New Town Council in Southern Shores
After two years of contentious and sometimes combative town council meetings, the voters of Southern Shores have spoken, rejecting the reelection bids of the three incumbents on the ballot.
Replacing Larry Lawhon, David Sanders and Vice Chair Jodi Hess on the council will be Gary McDonald, Fred Newberry and Christopher Nason. No other local election was comparable in changing the political landscape.
Two issues in particular seemed have sparked the ire of town residents. In February of 2014 the council unanimously passed a quick take eminent domain resolution that would allow the town access to the beach through private property if beach nourishment was needed. The February 4 meeting was marked by fierce opposition from property owners who spoke for more than an hour against the proposal.
“I think there were just some misunderstandings,” Mayor Tom Bennett said. “We weren’t going to take anything. If you didn’t want us to place it (sand), we were going to place it through eminent domain.”
Six months later, despite vocal opposition and a vigorous media campaign questioning the need for road improvements on Fairway Drive and at the intersection of East and North Dogwood, the Town Council approved the project—again unanimously.
“We’ve had some issues over the past year-and-a-half or two years where people thought that we weren’t listening to them or not responsive to them. And in some cases we may not have been as responsive to them as we should have been,” Bennett said. “I think the biggest problem we had was communication.”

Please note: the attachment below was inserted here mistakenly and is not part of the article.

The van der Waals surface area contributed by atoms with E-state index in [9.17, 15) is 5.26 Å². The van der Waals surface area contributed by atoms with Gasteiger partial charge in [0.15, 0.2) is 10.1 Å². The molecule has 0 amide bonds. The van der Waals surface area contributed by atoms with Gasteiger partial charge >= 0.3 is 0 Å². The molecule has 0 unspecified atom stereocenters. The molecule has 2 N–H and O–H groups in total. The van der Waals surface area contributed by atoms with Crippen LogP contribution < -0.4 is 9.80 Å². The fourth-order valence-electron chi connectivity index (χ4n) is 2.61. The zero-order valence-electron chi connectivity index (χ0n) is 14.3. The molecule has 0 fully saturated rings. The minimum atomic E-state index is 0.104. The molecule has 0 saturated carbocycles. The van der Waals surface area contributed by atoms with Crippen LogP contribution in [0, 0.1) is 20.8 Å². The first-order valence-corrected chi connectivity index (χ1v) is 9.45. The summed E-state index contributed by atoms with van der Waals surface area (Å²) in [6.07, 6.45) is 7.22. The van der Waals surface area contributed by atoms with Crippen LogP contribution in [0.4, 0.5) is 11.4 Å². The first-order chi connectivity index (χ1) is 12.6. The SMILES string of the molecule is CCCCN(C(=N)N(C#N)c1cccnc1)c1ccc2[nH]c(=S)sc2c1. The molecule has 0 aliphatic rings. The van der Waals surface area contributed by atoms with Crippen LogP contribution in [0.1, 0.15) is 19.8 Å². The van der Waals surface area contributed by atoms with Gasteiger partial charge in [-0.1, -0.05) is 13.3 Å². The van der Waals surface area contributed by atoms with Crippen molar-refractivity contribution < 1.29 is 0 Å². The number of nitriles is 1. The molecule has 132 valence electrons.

Incoming councilman Gary MacDonald agrees. “People did not think they were being heard,” he said.
McDonald points out that some of the issues may not have been as divisive if the situation had been handled differently. Noting that the focus of the street discourse was the loss of trees, he wondered if that was truly the issue. “Everything that was talked about was about the trees. But I think it’s more about how it was handled,” he said. “The infrastructure is going to have to be maintained.”
To Chris Nason who will also be seated for the first time in December, the discord between residents and council seemed to threaten the fabric of life in Southern Shores. “I could see the town fracturing apart,” he said.
“I think the town’s pretty split,” said Nason. “I would like to figure out a way to bridge that.”
The belief that there is a need for a more conciliatory voice from the council was also addressed by McDonald. “Just because we disagree on something doesn’t mean we can’t get along,” he said.
Bennett, who is also hoping to calm the divide, understands that the electorate wants change. “They sent a message,” said Bennett about the election.
Governing, though, is not the same as campaigning, Bennett said. “In a political setting like this you do the best you can, to do what’s best for your town in your mind and in your heart. But you can’t get everybody to agree with you.”